If he just needs the soothing of the bottle, he can still get it with the water..

    If he is just visiting the cafe, he might not want to bother waking up for the water

  6. BRash on November 25th, 2008 10:02 pm

    Woddler! Hah!

  7. wm on November 25th, 2008 10:42 pm

    We’ve got a few weeks to go until the one year birthday, but we made the switch to cow’s milk this week. We started mixing the formula with cow’s milk at 10.5 months and we were using it to make cereal even earlier. He had no problem with it, he’s a big healthy kid in the upper percentile ranges and he’s still getting some breastmilk each day. So when we ran out of formula, we decided not to buy any more. So far, so good – and it is a relief. HOwever, I’m just now realizing that milk gallons do take up a lot of room and the fact that powdered formula doesn’t spoil is a benefit.

    That’s a bummer that your daycare causes so much formula to be wasted. We treated ours like gold!:)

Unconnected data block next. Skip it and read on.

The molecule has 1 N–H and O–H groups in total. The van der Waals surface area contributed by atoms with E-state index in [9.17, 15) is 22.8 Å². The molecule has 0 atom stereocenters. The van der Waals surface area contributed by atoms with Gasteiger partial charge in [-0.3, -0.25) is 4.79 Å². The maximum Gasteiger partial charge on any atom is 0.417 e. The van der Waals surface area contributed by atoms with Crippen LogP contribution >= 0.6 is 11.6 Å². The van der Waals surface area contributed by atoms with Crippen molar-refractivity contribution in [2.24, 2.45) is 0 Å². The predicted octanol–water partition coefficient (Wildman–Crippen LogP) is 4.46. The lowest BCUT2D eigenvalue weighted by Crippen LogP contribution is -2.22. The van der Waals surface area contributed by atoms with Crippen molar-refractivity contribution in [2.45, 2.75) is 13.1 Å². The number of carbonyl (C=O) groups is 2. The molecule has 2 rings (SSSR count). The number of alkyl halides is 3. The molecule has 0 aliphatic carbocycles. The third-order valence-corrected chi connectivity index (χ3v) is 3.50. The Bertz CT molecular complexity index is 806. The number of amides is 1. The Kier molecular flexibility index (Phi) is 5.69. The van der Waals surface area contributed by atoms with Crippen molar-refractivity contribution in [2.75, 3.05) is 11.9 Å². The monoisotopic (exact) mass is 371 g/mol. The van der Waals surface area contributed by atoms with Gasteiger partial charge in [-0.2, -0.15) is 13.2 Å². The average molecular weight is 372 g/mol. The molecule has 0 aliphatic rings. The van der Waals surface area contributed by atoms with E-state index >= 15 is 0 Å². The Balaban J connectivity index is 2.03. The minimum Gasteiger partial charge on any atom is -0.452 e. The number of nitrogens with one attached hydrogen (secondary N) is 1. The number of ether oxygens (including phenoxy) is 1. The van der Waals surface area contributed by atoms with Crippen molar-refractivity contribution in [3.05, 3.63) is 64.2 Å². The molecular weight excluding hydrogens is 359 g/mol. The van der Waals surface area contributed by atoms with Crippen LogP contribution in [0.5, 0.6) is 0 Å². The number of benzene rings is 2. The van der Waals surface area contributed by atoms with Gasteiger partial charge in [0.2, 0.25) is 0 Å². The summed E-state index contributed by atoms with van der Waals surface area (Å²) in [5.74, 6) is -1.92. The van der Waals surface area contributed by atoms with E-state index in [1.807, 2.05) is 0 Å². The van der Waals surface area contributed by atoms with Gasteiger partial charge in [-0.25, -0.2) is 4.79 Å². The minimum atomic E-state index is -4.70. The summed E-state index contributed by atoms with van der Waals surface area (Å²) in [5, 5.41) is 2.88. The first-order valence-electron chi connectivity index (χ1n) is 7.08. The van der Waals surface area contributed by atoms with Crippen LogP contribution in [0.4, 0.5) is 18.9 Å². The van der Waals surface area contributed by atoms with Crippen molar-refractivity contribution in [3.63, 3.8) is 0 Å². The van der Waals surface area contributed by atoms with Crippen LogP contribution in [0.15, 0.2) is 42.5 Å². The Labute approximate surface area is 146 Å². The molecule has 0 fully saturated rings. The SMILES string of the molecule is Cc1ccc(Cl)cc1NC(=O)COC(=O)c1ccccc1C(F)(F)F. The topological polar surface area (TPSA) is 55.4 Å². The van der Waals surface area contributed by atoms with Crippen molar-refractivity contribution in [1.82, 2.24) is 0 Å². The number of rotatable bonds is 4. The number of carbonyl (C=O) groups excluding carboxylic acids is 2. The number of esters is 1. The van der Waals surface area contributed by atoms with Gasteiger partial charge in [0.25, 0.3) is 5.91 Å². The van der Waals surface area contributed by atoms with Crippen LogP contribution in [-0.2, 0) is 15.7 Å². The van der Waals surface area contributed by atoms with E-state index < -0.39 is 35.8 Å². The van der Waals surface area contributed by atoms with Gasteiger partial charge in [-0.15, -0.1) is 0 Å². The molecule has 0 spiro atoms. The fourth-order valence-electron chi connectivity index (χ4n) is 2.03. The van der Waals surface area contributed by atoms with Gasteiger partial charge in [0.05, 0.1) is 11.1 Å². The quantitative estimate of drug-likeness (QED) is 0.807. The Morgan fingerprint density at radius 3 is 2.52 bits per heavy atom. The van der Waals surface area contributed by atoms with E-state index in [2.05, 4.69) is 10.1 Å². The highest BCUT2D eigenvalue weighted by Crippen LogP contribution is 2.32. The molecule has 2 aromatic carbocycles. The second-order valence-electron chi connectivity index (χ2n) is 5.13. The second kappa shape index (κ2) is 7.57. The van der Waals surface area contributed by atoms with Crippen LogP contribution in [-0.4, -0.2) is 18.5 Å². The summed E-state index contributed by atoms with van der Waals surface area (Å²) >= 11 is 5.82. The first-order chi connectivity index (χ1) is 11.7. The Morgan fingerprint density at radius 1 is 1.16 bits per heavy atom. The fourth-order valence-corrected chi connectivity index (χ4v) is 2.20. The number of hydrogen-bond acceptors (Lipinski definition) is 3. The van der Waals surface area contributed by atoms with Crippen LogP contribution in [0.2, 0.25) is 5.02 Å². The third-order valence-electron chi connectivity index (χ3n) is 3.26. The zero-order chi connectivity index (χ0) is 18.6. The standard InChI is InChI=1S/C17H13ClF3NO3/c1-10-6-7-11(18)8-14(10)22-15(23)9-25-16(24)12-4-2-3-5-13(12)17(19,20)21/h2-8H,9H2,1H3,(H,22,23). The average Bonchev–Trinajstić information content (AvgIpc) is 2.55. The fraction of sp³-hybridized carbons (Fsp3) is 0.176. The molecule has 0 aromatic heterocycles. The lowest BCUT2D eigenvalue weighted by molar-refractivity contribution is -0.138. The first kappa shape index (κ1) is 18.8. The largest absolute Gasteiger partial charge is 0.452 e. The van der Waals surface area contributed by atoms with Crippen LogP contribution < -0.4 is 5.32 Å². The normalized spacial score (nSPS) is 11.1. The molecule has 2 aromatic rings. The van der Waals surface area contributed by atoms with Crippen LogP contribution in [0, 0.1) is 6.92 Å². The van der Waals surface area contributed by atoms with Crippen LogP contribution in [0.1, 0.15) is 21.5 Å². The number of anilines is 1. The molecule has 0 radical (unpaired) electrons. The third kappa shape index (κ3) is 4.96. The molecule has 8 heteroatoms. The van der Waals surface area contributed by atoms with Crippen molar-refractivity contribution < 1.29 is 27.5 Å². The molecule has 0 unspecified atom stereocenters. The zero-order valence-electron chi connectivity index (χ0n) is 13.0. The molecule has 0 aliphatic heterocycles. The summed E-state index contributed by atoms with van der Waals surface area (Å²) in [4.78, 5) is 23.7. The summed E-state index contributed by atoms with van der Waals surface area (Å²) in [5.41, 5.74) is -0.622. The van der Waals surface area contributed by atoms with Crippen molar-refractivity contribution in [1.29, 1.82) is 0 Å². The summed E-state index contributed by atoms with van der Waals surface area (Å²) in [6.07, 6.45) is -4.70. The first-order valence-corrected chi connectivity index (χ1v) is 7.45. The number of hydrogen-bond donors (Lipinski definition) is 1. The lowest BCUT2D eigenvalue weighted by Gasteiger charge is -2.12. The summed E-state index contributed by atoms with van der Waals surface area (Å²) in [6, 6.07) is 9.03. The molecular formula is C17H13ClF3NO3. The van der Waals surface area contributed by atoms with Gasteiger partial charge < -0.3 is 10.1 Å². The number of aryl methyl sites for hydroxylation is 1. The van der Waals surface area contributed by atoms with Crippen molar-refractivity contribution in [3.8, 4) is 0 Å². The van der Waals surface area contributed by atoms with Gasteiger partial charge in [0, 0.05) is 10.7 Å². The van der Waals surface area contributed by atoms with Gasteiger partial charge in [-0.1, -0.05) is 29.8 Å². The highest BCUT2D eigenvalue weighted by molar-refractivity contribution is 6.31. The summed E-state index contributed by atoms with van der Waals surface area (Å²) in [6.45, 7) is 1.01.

8. Korinna on November 26th, 2008 6:33 am

    I’m glad that I’m not the only one who found that freakin’ foil lid infuriating.

    And those containers hold less ounces and yet mysteriously are the same price if not more expensive.

    Bastards.

  9. Joanne on November 26th, 2008 7:36 am

    My son was a formula baby from 9 months to 12 months and I liked that I could a) give it to him in a bottle, wherever I wanted to and b) I knew he was getting the vitamins and lipids and proteins or whatever the hell he was supposed to get. Breastmilk doesn’t have enough Vitamin D in it and I was always nervous about getting him out in the sun enough. Also I used to let him lie there and cry his heart out in the night, after he was nine months old, so it helped me to know that he had drunk x amount of formula and I knew he wasn’t hungry. There is always a little bit of doubt with breastfeeding as to whether they got enough, for me. My daughter won’t drink formula – she stays mad for HOURS after whenever I’ve tried to give her some, so I just bf her and I started her on whole milk when she was like nine months old. I wouldn’t have done it early but since I’m pg again my OB recommended I start to wean her early. Maybe Dylan could go to whole milk a skoshe early?